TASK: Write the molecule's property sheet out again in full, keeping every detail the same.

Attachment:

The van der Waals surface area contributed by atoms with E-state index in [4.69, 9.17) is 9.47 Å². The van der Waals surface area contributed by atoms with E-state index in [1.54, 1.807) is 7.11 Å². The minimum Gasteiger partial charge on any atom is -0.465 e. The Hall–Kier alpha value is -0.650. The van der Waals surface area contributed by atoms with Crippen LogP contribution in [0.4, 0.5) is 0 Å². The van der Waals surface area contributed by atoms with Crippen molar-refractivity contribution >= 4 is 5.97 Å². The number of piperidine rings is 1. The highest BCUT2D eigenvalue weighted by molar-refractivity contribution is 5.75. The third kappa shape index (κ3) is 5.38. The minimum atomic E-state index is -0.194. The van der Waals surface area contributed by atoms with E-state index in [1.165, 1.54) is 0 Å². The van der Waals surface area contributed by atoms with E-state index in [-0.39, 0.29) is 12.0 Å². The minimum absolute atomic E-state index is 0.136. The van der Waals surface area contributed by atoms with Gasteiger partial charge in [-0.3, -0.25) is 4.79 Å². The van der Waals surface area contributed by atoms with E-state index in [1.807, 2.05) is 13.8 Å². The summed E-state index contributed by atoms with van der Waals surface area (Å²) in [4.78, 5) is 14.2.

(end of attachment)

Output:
The van der Waals surface area contributed by atoms with E-state index in [4.69, 9.17) is 9.47 Å². The van der Waals surface area contributed by atoms with E-state index in [1.54, 1.807) is 7.11 Å². The minimum Gasteiger partial charge on any atom is -0.465 e. The Hall–Kier alpha value is -0.650. The van der Waals surface area contributed by atoms with Crippen LogP contribution in [0.4, 0.5) is 0 Å². The van der Waals surface area contributed by atoms with Crippen molar-refractivity contribution >= 4 is 5.97 Å². The number of piperidine rings is 1. The highest BCUT2D eigenvalue weighted by molar-refractivity contribution is 5.75. The third kappa shape index (κ3) is 5.38. The minimum atomic E-state index is -0.194. The van der Waals surface area contributed by atoms with E-state index in [1.165, 1.54) is 0 Å². The van der Waals surface area contributed by atoms with E-state index in [-0.39, 0.29) is 12.0 Å². The minimum absolute atomic E-state index is 0.136. The van der Waals surface area contributed by atoms with Gasteiger partial charge in [-0.3, -0.25) is 4.79 Å². The van der Waals surface area contributed by atoms with E-state index in [1.807, 2.05) is 13.8 Å². The summed E-state index contributed by atoms with van der Waals surface area (Å²) in [4.78, 5) is 14.2.